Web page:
Currently David is working on his seed order for the coming season. As was the case last season, there will again be 60+ varieties of tomatoes. The first tomatoes should be available sometime mid to late July (weather dependent) with the bounty bonanza coming during August. There will again be a second planting of tomatoes which, if all goes well, should carry tomato availability well into October, or at least until the first frost.

Enjoy the following pictures as they whet your appetite for the tomato bounty to come!

If you look closely you can see some of the splitting of the skin. This is a common occurrence with heirlooms. They are not always perfect, but they are always delicious.

A variety of cherry tomato called Black Cherry. Over the past two seasons it has become the second most popular of the cherry tomatoes that David grows.

Basil in the top left corner. Hot peppers in the lower left corner. Sun Gold cherry tomatoes on the lower right- the sweetest cherry tomato you will find. The most popular cherry tomato David grows. In the middle is a variety of cherry tomato called Sun Cherry. It has a nice full tomato flavor, a little on the sweet side.

The New Amsterdam Market had a Tomato Fest event. A number of chefs had tables at the market and cooked a variety of dishes featuring tomatoes as a primary component. David was asked if he would be available to answer questions people might have about tomatoes. He took his role 'very' seriously.

The yellow tomatoes on the left are Garden Peach. A sweet, juicy tomato. Just pick it up and eat. In the middle are Red Zebra, sweet and flavorful. On the right are Eva Purple Ball- almost always perfectly formed with a nice fully balanced tomato flavor.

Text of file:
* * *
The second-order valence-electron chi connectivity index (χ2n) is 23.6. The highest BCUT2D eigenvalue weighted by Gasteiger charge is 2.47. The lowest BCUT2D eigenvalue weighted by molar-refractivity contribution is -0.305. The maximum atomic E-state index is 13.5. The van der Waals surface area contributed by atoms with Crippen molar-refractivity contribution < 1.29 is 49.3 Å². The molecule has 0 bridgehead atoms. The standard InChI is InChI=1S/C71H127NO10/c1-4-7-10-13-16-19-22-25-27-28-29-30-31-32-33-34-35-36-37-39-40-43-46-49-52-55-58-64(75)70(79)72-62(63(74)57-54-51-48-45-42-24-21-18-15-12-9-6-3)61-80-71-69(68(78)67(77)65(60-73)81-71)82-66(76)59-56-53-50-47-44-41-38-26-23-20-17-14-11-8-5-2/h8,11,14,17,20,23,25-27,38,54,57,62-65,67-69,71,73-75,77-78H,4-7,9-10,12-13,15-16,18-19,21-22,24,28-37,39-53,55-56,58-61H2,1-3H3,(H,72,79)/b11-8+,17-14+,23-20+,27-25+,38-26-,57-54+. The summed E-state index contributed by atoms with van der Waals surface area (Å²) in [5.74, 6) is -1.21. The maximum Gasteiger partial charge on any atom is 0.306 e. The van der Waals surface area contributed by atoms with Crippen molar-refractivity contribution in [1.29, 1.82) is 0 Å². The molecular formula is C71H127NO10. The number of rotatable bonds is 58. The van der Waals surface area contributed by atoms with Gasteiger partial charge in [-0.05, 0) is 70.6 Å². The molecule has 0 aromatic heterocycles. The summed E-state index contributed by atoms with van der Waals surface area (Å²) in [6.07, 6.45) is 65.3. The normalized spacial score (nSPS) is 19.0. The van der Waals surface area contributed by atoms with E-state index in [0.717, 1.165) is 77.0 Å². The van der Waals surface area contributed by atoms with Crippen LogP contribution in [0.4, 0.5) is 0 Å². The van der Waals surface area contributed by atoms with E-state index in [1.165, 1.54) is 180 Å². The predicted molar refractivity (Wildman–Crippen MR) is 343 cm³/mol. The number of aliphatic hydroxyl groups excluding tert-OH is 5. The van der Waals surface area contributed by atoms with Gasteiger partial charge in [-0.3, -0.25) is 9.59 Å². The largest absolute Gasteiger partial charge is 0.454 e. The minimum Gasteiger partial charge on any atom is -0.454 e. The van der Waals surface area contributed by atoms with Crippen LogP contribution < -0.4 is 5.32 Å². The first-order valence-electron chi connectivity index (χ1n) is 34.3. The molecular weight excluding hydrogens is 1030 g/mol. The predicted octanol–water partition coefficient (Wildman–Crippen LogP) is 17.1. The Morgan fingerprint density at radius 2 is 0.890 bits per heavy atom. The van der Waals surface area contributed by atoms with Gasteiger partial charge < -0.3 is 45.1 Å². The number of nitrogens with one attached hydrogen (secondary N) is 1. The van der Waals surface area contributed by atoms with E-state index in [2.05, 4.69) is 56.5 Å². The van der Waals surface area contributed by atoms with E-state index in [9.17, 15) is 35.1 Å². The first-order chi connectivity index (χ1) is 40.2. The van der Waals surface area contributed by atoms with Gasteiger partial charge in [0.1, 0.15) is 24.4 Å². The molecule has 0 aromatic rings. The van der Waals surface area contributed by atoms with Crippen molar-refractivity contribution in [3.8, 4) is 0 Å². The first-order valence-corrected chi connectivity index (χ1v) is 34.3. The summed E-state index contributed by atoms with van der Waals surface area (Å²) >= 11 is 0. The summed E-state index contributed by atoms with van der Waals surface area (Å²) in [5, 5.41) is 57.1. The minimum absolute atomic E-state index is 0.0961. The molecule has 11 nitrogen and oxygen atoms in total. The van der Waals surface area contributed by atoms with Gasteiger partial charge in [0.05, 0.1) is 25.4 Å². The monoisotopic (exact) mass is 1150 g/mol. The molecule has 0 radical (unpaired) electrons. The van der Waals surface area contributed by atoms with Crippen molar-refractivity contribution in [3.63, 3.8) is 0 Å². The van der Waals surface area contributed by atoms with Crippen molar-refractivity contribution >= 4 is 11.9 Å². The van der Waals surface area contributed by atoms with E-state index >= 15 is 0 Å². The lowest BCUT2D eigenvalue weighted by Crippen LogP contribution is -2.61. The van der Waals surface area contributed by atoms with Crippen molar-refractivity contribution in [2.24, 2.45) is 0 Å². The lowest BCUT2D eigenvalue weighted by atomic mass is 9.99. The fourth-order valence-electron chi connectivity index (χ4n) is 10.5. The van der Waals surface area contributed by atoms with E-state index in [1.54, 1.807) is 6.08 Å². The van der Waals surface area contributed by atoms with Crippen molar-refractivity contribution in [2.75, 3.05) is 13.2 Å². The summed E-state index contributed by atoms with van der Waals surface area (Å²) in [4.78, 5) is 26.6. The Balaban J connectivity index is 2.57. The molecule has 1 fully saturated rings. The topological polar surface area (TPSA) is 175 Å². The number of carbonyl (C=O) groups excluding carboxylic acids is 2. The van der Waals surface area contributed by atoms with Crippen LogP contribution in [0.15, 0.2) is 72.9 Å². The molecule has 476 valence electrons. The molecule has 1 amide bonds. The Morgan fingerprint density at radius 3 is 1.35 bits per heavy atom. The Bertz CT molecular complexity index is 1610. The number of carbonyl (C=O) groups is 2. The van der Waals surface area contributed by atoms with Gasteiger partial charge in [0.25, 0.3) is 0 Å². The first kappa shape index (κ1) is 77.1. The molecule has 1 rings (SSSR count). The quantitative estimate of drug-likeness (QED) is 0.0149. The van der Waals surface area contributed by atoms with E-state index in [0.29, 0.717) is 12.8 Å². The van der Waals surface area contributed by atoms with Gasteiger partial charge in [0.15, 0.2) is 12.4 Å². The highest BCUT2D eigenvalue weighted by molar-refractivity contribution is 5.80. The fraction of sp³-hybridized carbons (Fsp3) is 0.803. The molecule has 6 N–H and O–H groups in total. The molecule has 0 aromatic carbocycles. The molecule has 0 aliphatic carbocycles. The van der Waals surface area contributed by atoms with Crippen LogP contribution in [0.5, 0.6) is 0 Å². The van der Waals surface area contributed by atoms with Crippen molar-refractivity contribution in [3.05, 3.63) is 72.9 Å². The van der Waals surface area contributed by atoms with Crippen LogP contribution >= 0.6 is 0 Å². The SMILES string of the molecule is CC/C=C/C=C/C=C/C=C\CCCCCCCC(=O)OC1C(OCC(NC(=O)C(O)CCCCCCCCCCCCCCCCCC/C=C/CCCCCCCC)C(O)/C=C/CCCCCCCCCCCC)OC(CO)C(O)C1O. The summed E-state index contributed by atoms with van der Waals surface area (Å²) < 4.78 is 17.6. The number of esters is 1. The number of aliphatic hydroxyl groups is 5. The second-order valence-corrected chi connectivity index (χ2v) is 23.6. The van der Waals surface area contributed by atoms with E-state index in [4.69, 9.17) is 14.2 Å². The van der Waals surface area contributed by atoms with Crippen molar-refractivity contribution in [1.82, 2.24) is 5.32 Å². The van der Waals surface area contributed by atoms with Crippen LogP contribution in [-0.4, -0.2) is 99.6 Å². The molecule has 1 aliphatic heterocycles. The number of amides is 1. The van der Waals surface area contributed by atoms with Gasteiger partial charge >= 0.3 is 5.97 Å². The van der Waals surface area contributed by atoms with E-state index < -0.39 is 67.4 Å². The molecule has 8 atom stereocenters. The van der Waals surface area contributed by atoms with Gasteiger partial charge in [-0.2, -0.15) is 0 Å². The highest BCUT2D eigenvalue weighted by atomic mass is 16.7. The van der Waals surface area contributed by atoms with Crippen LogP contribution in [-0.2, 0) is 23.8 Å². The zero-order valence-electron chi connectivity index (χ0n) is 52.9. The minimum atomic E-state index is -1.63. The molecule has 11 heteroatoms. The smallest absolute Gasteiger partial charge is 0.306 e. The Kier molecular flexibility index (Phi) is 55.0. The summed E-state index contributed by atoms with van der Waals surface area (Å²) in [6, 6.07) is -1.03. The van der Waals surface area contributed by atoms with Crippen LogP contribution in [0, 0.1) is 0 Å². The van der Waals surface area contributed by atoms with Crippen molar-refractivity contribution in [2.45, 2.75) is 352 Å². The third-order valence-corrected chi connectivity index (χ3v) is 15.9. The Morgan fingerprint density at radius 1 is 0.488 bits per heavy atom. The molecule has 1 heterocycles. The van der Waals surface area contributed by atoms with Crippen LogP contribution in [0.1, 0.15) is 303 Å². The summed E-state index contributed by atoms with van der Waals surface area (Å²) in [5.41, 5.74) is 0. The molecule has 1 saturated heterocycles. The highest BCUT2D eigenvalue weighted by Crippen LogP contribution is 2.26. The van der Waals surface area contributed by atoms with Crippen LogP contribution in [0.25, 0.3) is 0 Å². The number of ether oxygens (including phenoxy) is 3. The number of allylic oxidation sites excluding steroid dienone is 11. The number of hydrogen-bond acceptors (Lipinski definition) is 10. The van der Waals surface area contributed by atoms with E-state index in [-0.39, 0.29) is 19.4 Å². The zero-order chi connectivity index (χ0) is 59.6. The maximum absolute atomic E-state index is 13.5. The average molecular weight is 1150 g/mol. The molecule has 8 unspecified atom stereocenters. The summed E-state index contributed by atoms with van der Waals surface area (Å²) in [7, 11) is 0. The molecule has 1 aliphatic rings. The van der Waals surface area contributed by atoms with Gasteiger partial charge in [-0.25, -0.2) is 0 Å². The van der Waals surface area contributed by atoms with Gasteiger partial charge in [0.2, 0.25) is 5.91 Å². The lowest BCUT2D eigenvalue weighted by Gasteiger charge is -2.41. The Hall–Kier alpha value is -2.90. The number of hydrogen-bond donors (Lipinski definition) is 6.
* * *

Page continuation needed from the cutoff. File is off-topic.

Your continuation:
Green zebras- adds a nice color to a salad. Has some sweetness on first bite with a little tartness later on.

On the right are mixed pints of cherry tomatoes- various colors, shapes and flavors. In the middle are Aunt Molly's Ground Cherries- This heirloom is not actually a cherry, but rather a small ground tomato. The fruits were recorded in horticultural literature as early as 1837 in Pennsylvania and are still common today at roadside stands in late summer. This outstanding Polish variety is prized for its clean flavor.  This tomato has pineapple and vanilla flavor.  Because of their high pectin count, they can be used for preserves, pies, over ice cream or in fresh fruit salads.(Slow Food USA - Ark of Taste)

Striped Germans- a delicious tomato with a fruity tomato flavor. As gorgeous inside as out.

Seeding for the coming season will be starting some time at the end of February. Seeding and tomatoes- things to look forward to. Happy and healthy eating to one and all.